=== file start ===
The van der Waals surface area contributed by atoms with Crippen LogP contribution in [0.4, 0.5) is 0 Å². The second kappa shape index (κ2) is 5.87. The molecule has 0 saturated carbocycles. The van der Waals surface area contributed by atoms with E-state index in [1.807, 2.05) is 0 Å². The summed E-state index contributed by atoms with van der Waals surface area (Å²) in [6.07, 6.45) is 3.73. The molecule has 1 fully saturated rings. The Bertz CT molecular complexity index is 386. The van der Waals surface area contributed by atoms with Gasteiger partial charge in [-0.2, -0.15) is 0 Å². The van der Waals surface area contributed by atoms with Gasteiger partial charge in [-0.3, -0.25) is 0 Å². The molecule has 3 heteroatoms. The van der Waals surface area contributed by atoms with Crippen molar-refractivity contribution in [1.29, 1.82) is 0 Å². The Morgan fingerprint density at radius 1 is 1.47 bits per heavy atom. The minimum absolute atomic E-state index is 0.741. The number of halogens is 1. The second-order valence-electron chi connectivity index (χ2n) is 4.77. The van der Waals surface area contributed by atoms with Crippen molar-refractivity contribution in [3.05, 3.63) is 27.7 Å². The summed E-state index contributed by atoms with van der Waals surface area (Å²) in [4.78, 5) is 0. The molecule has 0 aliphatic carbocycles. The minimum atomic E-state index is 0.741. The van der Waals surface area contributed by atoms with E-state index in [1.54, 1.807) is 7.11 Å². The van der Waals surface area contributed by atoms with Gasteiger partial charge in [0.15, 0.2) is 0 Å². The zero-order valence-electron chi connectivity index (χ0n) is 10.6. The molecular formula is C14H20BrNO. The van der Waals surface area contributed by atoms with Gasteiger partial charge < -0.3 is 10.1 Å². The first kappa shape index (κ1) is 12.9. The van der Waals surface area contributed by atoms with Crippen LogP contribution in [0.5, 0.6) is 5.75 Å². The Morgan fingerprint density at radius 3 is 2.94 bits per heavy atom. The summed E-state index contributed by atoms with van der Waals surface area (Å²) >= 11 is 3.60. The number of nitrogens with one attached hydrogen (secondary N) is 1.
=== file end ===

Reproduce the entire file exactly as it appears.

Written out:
The van der Waals surface area contributed by atoms with Crippen LogP contribution in [0.4, 0.5) is 0 Å². The second kappa shape index (κ2) is 5.87. The molecule has 0 saturated carbocycles. The van der Waals surface area contributed by atoms with E-state index in [1.807, 2.05) is 0 Å². The summed E-state index contributed by atoms with van der Waals surface area (Å²) in [6.07, 6.45) is 3.73. The molecule has 1 fully saturated rings. The Bertz CT molecular complexity index is 386. The van der Waals surface area contributed by atoms with Gasteiger partial charge in [-0.2, -0.15) is 0 Å². The van der Waals surface area contributed by atoms with Gasteiger partial charge in [-0.3, -0.25) is 0 Å². The molecule has 3 heteroatoms. The van der Waals surface area contributed by atoms with Crippen molar-refractivity contribution in [1.29, 1.82) is 0 Å². The Morgan fingerprint density at radius 1 is 1.47 bits per heavy atom. The minimum absolute atomic E-state index is 0.741. The number of halogens is 1. The second-order valence-electron chi connectivity index (χ2n) is 4.77. The van der Waals surface area contributed by atoms with Crippen molar-refractivity contribution in [3.05, 3.63) is 27.7 Å². The summed E-state index contributed by atoms with van der Waals surface area (Å²) in [4.78, 5) is 0. The molecule has 0 aliphatic carbocycles. The minimum atomic E-state index is 0.741. The van der Waals surface area contributed by atoms with E-state index in [1.54, 1.807) is 7.11 Å². The van der Waals surface area contributed by atoms with Gasteiger partial charge in [0.15, 0.2) is 0 Å². The zero-order valence-electron chi connectivity index (χ0n) is 10.6. The molecular formula is C14H20BrNO. The van der Waals surface area contributed by atoms with Gasteiger partial charge < -0.3 is 10.1 Å². The first kappa shape index (κ1) is 12.9. The van der Waals surface area contributed by atoms with Crippen LogP contribution in [0.5, 0.6) is 5.75 Å². The Morgan fingerprint density at radius 3 is 2.94 bits per heavy atom. The summed E-state index contributed by atoms with van der Waals surface area (Å²) >= 11 is 3.60. The number of nitrogens with one attached hydrogen (secondary N) is 1.